Economic success increasingly depends on the ability to create all kinds of new ideas. As Jane Jacobs famously observed decades ago, a core strength of cities is their tendency to juxtapose juxtaposition different people and firms in a way that stimulates the formation of new ideas. Physical proximity, the built environment, institutional characteristics and social norms found within cities influence this process of idea creation.
Economists, led by Paul Romer and other New Growth Theorists are coming to the conclusion that the creation of new knowledge, including everything from fundamental scientific breakthroughs to better ways to sew a shirt, is the driving force behind long-term economic growth . Far from being random, the knowledge creation process hinges on the density of interaction in cities to generate new ideas. Cities mix different people together, and the resulting interactions are a fertile ground for the creation of all kinds of new work. As Jane Jacobs observed, this process of creating new work helps drive economic growth, not just in the city, but in the larger world as well.
In sharp contrast to claims that were made about technology producing a death of distance, in fact, the process of new knowledge creation remains highly concentrated and occurs primarily in cities. While new ideas are difficult to measure, but one good indicator is the location of patents. Patent data show that, far from being a flat world, the geography of new idea generation is highly concentrated in a few cities around the world.
In the United States, our key assets for creating new ideas are highly concentrated, especially in larger cities. As the Brookings Institution has documented, the 100 largest cities account for 78 percent of patents issued, 81 percent of research and development jobs and 94 percent of all venture capital investments.
Large firms can rely on an internal network of resources to develop and refine new ideas. The abundance of complementary skills in small firms and professionals in a city enables small firms located in cities to tap the same kind of resources. The resources afforded to firms by city locations substitute for the same capacities that larger firms have to create internally. Similarly, the line between entrepreneurs and customers in innovation is increasingly blurred in cities. The depth and diversity of customers in cities is attractive and advantageous to entrepreneurs because as Eric von Hippel has observed, many important innovations are the result of user modifications and close interactions between producers and consumers.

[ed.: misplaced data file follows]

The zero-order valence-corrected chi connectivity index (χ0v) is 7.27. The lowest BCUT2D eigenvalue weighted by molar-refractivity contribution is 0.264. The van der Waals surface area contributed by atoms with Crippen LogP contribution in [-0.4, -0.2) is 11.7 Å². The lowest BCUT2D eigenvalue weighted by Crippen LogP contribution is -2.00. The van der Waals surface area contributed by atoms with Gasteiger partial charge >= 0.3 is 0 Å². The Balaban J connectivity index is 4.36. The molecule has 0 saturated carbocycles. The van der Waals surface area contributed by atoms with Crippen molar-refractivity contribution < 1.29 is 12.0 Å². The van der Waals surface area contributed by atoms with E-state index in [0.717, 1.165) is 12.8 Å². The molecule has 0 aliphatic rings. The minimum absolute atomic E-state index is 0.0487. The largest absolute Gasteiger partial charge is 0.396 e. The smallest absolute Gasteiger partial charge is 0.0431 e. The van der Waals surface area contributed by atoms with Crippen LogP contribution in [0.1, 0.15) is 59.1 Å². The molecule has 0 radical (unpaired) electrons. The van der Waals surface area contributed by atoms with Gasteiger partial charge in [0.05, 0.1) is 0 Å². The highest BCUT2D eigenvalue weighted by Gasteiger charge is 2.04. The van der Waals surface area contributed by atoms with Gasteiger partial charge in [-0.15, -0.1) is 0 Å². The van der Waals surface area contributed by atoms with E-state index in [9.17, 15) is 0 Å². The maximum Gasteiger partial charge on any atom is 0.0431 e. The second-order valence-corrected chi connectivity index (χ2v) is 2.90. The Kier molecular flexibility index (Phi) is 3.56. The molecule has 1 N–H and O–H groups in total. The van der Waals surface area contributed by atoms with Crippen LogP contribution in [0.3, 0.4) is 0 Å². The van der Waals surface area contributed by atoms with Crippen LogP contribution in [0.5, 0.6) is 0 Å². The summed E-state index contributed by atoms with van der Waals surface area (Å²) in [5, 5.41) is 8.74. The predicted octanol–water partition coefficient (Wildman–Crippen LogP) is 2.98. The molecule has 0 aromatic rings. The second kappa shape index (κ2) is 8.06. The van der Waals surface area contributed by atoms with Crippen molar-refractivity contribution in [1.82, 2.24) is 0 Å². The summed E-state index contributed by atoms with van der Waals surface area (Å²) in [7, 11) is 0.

Cities are places that toss different people and ideas together in ways that generate new work and new firms. This process is at work in many urban economies and in many different industries. Its influence is not the exclusive province of so-called creative sectors of the economy (though they may be more prolific and obvious). Cities are good places for consumers to try new things, which make them good places for entrepreneurs to try new ideas and start new businesses.
Cities are great places for entrepreneurs, and entrepreneurship is a key factor in city growth. The number of small firms in an industry is strongly correlated to later employment growth in that industry in that city. Studies by Ed Glaeser and his colleagues show that a city’s level of self-employment in 1970 predicted growth in population and income over the next three decades.
For many industries, entrepreneurship is a highly localized process. Even within cities, entrepreneurship varies by neighborhood. Localization economies are important. Other studies show that new firms in an industry tend to be born close to existing firms in the same industry, and the effect of an industry concentration declines sharply with distance.
In theory, we believe that entrepreneurship is a key mechanism for promoting economic mobility. Entrepreneurs can create new businesses that give themselves—and their employees—the chance to improve their economic position. We already know that entrepreneurship is one of the critically important factors in stimulating metropolitan economic growth. Job growth is strongly correlated with an abundance of small firms. Across metropolitan areas, metro areas with more small firms relative to the size of their population see faster employment growth (Glaeser, Kerr, & Ponzetto, 2010).
Fast growing, entrepreneurial firms may be particularly important for providing opportunities for upward mobility because they tend to hire more younger workers (Ouimet & Zarutskie, 2013). Having a large number of young, small, entrepreneurial firms may create more opportunities for young workers from all economic strata to progress through the economic spectrum.
In this post and this post, we outline the role that both venture capital and small businesses can have in increasing economic mobility. We see a positive correlation between both the amount of venture capital and small businesses per capita and Raj Chetty’s measure of economic opportunity (the probability that children born in the bottom quintile rise to the top quintile as adults). The correlation between venture capital and economic mobility can be seen below:
(To learn more about this correlation and our analysis, go here.)
The correlation between small businesses and economic mobility is weaker, but still relevant:
(To learn more about this and our analysis, go here.)